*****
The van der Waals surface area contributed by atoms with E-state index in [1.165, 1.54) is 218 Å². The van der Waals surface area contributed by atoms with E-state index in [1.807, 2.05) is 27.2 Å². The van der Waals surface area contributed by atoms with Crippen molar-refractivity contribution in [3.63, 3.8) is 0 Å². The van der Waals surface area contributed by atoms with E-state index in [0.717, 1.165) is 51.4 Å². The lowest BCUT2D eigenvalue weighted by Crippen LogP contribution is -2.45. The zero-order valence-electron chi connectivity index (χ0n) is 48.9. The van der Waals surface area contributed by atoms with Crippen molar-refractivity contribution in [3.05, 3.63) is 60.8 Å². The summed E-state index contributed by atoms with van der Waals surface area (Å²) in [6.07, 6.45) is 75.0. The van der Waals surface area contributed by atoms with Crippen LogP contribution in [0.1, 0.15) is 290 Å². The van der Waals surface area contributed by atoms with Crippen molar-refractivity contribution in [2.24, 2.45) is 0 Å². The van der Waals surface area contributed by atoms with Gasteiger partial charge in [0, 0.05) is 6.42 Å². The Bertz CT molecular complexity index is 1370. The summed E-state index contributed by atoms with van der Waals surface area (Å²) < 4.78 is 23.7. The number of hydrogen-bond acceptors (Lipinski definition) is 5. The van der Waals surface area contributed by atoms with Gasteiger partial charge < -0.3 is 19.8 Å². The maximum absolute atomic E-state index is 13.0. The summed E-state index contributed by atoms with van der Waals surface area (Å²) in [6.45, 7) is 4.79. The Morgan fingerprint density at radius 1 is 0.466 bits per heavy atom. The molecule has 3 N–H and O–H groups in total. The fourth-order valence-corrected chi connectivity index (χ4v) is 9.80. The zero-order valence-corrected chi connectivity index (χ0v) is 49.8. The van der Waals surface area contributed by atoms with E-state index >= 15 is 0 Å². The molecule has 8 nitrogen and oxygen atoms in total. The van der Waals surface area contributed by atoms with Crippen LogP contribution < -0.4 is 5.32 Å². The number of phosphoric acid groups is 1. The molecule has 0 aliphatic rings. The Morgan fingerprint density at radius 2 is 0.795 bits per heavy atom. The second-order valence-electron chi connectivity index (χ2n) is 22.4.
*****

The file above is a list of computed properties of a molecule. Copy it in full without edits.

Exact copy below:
The van der Waals surface area contributed by atoms with E-state index in [1.165, 1.54) is 218 Å². The van der Waals surface area contributed by atoms with E-state index in [1.807, 2.05) is 27.2 Å². The van der Waals surface area contributed by atoms with Crippen molar-refractivity contribution in [3.63, 3.8) is 0 Å². The van der Waals surface area contributed by atoms with E-state index in [0.717, 1.165) is 51.4 Å². The lowest BCUT2D eigenvalue weighted by Crippen LogP contribution is -2.45. The zero-order valence-electron chi connectivity index (χ0n) is 48.9. The van der Waals surface area contributed by atoms with Crippen molar-refractivity contribution in [3.05, 3.63) is 60.8 Å². The summed E-state index contributed by atoms with van der Waals surface area (Å²) in [6.07, 6.45) is 75.0. The van der Waals surface area contributed by atoms with Crippen LogP contribution in [0.1, 0.15) is 290 Å². The van der Waals surface area contributed by atoms with Crippen molar-refractivity contribution in [2.24, 2.45) is 0 Å². The van der Waals surface area contributed by atoms with Gasteiger partial charge in [0, 0.05) is 6.42 Å². The Bertz CT molecular complexity index is 1370. The summed E-state index contributed by atoms with van der Waals surface area (Å²) < 4.78 is 23.7. The number of hydrogen-bond acceptors (Lipinski definition) is 5. The van der Waals surface area contributed by atoms with Gasteiger partial charge < -0.3 is 19.8 Å². The maximum absolute atomic E-state index is 13.0. The summed E-state index contributed by atoms with van der Waals surface area (Å²) in [6.45, 7) is 4.79. The Morgan fingerprint density at radius 1 is 0.466 bits per heavy atom. The molecule has 3 N–H and O–H groups in total. The fourth-order valence-corrected chi connectivity index (χ4v) is 9.80. The zero-order valence-corrected chi connectivity index (χ0v) is 49.8. The van der Waals surface area contributed by atoms with E-state index >= 15 is 0 Å². The molecule has 8 nitrogen and oxygen atoms in total. The van der Waals surface area contributed by atoms with Crippen LogP contribution < -0.4 is 5.32 Å². The number of phosphoric acid groups is 1. The molecule has 0 aliphatic rings. The Morgan fingerprint density at radius 2 is 0.795 bits per heavy atom. The second-order valence-electron chi connectivity index (χ2n) is 22.4.